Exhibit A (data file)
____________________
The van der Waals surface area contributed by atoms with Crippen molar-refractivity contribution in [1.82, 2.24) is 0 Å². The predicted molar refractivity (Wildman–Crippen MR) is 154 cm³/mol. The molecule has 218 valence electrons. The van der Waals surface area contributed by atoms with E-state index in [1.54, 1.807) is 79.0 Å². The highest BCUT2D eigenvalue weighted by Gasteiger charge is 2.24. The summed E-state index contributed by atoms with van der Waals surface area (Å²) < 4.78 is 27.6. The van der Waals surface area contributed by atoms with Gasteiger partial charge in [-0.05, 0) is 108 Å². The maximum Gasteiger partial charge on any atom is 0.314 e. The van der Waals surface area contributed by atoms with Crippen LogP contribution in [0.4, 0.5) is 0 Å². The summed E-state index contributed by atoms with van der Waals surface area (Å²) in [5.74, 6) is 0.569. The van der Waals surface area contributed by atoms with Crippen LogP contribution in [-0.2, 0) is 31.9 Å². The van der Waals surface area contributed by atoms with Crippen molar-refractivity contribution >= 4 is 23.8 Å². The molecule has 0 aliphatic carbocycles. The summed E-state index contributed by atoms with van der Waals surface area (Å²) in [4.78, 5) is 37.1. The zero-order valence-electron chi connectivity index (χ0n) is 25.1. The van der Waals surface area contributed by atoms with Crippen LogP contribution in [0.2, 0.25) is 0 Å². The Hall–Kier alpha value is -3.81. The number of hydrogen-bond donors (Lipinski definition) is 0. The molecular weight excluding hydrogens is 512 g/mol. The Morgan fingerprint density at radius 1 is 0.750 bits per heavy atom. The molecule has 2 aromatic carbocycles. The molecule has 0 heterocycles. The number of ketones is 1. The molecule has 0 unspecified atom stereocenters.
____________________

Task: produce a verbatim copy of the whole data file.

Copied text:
The van der Waals surface area contributed by atoms with Crippen molar-refractivity contribution in [1.82, 2.24) is 0 Å². The predicted molar refractivity (Wildman–Crippen MR) is 154 cm³/mol. The molecule has 218 valence electrons. The van der Waals surface area contributed by atoms with E-state index in [1.54, 1.807) is 79.0 Å². The highest BCUT2D eigenvalue weighted by Gasteiger charge is 2.24. The summed E-state index contributed by atoms with van der Waals surface area (Å²) < 4.78 is 27.6. The van der Waals surface area contributed by atoms with Gasteiger partial charge in [-0.05, 0) is 108 Å². The maximum Gasteiger partial charge on any atom is 0.314 e. The van der Waals surface area contributed by atoms with Crippen LogP contribution in [0.4, 0.5) is 0 Å². The summed E-state index contributed by atoms with van der Waals surface area (Å²) in [5.74, 6) is 0.569. The van der Waals surface area contributed by atoms with Crippen LogP contribution in [-0.2, 0) is 31.9 Å². The van der Waals surface area contributed by atoms with Crippen molar-refractivity contribution >= 4 is 23.8 Å². The molecule has 0 aliphatic carbocycles. The summed E-state index contributed by atoms with van der Waals surface area (Å²) in [4.78, 5) is 37.1. The zero-order valence-electron chi connectivity index (χ0n) is 25.1. The van der Waals surface area contributed by atoms with Crippen LogP contribution in [0.2, 0.25) is 0 Å². The Hall–Kier alpha value is -3.81. The number of hydrogen-bond donors (Lipinski definition) is 0. The molecular weight excluding hydrogens is 512 g/mol. The Morgan fingerprint density at radius 1 is 0.750 bits per heavy atom. The molecule has 2 aromatic carbocycles. The molecule has 0 heterocycles. The number of ketones is 1. The molecule has 0 unspecified atom stereocenters.